If you’ve long been a sneakerhead and been looked askance at by your Italian-leather-soled peers, vindication is nigh. Starting October 25, Sneakertopia, a pop-up museum celebrating the art and culture of sneakers, will open in Los Angeles and then travel the country in 2020. Inside will be examples of some of the most famous sneakers ever made as well as original artwork and immersive experiences by renowned street artists and sculptors. Think bigger-than-life installations and murals side by side with Run DMC’s Adidas, Michael Jordan’s Nikes and more.
But it’s not just about the cool kicks. Perhaps more compelling is the recognition such a venture bestows on a what was long considered a subculture. Here, sneaker culture is honored as the global force it has become—breaking down racial, ethnic and age barriers through art, fashion, music, entertainment and sports. For some, it’s an obsession that’s become bigger—and more lucrative—than any mere hobby.
“The sneaker has become a powerful and transformative expression of culture,” says Sneakertopia cofounder and chief financial officer Steve Brown.
“Sneakers became a culture in the 1980s, when basketball and hip hop simultaneously exploded as a fashion trend,” says CEO and cofounder Steve Harris. He cites Michael Jordan and his Air Jordans along with Run DMC and their song, “My Adidas,” as elevating “what was once viewed as a necessity of practicality into a garment of stature. The hip-hop movement honored sneakers as a status symbol and gave sneakers their street credibility.”
And once a status symbol, limited-edition sneakers gained in popularity as collector’s items. “Sneakers have evolved from the streets to the stock exchange,” Harris says. And Sneakertopia plans to work with celebrity collectors to show some of the most coveted and artistic collaborations as a way to showcase the empowerment of sneaker culture.
“In sports we have an impressive collection of Jordans, tennis sneakers and skate kicks,” says Harris. “In music, we feature sneakers from all of the artists like Run DMC and Kanye who have and had sneaker collaborations.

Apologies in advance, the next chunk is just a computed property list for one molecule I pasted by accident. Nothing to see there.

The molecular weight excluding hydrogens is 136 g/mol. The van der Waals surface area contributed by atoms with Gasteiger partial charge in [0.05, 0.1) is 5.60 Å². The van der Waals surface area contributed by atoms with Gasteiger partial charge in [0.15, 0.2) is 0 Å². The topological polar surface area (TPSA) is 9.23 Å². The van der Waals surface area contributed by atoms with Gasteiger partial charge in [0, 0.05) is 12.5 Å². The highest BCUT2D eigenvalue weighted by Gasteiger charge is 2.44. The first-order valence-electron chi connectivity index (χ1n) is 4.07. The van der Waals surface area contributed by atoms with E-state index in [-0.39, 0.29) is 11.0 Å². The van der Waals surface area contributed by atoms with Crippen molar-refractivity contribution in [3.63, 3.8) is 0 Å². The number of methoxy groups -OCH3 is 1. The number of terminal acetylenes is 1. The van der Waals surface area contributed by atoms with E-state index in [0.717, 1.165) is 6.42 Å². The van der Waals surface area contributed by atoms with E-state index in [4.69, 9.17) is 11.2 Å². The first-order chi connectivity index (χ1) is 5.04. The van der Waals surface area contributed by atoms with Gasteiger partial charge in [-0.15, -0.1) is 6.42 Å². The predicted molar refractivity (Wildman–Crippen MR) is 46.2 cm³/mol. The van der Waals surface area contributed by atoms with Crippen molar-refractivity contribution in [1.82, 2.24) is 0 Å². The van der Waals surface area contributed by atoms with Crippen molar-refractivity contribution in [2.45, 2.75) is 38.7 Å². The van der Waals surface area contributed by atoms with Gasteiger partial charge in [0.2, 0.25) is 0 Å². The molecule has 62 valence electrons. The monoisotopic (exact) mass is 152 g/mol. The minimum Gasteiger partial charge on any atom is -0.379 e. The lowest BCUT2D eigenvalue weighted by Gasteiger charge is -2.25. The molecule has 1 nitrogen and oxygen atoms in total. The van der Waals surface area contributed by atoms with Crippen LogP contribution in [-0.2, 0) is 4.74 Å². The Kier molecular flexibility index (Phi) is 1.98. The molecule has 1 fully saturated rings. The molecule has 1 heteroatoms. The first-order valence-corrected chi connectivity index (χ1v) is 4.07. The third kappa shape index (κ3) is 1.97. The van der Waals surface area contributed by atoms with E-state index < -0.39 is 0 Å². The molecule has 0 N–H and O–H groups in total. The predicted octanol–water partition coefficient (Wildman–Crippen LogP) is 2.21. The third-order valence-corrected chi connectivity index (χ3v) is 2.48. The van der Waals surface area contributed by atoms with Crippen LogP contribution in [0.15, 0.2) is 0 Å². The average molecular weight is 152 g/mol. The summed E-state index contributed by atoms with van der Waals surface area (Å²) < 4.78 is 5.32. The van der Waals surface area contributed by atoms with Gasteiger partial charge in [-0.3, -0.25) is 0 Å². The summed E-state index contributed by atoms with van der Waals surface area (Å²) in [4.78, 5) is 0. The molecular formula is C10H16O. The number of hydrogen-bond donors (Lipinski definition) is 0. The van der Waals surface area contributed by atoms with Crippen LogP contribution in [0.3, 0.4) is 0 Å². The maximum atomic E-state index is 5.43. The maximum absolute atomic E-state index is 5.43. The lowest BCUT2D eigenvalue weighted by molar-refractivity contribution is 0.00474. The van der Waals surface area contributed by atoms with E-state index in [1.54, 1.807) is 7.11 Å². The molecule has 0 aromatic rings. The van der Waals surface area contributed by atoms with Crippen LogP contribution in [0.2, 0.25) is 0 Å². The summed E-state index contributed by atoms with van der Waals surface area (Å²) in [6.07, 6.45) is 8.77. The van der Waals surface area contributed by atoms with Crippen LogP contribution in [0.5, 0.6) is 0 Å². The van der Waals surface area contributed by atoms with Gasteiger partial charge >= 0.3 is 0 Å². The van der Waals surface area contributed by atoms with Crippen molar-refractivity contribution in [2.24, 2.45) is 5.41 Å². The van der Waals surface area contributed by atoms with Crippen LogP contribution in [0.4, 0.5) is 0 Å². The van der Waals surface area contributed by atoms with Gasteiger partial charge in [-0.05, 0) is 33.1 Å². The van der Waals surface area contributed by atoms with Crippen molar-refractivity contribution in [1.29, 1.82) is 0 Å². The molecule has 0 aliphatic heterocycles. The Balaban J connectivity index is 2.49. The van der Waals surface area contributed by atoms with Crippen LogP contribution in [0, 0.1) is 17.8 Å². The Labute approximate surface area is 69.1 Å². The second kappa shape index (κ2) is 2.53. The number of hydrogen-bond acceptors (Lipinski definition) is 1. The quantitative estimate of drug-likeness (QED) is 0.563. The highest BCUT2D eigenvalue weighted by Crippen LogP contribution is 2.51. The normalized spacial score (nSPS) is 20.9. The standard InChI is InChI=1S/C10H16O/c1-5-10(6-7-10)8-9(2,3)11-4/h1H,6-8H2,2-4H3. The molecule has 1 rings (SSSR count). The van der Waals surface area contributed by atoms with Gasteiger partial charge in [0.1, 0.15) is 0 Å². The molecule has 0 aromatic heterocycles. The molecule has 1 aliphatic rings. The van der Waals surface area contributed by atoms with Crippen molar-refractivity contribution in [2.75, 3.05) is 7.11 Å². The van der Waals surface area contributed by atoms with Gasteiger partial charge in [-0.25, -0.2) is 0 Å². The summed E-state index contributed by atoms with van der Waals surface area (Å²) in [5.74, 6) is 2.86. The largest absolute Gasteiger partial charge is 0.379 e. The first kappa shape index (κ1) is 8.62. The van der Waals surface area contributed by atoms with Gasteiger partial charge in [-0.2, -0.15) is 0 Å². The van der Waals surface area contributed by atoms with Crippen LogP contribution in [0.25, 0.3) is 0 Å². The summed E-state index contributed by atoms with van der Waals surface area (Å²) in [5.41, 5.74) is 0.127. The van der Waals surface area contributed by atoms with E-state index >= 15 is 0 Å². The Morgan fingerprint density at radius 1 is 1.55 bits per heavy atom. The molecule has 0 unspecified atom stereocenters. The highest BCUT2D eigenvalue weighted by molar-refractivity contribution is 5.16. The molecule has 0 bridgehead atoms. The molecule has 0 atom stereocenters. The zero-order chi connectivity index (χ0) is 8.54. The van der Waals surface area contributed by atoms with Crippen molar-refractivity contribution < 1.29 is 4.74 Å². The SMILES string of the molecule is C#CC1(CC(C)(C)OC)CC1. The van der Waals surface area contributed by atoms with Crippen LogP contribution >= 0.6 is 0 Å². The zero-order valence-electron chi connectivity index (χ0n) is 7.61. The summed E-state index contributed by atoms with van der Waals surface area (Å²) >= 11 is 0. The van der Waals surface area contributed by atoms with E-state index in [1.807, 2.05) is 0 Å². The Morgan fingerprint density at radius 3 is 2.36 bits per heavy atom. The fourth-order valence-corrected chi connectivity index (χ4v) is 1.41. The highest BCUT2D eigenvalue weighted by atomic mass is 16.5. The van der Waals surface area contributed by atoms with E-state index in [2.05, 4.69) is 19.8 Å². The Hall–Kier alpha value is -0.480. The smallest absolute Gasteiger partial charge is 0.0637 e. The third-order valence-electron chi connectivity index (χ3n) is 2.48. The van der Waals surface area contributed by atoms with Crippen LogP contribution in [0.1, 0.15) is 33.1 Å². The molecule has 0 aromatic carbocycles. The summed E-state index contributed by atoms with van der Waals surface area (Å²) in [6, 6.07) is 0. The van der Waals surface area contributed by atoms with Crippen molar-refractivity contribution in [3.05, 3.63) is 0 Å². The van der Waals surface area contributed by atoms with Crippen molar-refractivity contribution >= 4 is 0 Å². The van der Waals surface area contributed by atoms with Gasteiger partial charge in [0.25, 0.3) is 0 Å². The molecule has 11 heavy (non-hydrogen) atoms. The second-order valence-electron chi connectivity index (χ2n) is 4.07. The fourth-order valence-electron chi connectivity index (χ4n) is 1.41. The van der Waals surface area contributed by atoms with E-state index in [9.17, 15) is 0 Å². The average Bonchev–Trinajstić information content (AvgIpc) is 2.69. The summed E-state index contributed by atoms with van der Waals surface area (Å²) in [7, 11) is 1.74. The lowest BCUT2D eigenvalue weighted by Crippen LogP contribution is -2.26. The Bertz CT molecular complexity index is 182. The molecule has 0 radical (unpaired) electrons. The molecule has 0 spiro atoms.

Curator Justin Fredericks has been working with the nearly 20 artists who will be part of the opening exhibit. Among them is Michael Murphy, who has worked for Nike in Tokyo and Chicago. “He’s producing his first optical illusion sculpture using the classic Jordan colorway—red, black and white,” says Fredericks. “Murphy has pioneered a new art form called perceptual art that changes with the viewer’s change in position and perspective.”
On a private preview tour, Robb Report saw the work of Canadian mixed media sculptor Alice Smoluk, who currently has a nearly 10-foot-high sneaker installation made from recycled materials on display outside Paris’s Civic Center. She showed off samples of her work—a Nike Air Max 90 rendered in colorful paper scraps, which will be part of her installation, along with another monumental sneaker.
Fredericks is also excited about artist Mimi Yoon, who counts designer Jeff Staple as one of the collectors of her pieces. She will create a 45-foot mural of women from all backgrounds and ages, empowered by sneakers. Also on the list is Ben Fearnley, who has designed digital Air Max sneakers for Nike. “He’s showcasing his multitude of talents with an augmented motion mural, a lenticular mural and a 3-D printed sculpture,” Fredericks says, “all showcasing the sneaker as a symbol of culture.”
Expect collaborations with sneaker customizers and limited-edition merchandise announcements in addition to the art. Tickets ($38) are already on sale. The museum also offers VIP memberships and season passes that will give enthusiasts insider access to private previews, artists, collaborators and special events. The LA exhibit is slated to last through mid-February, and in the spring of 2020 the museum will travel to other major US cities.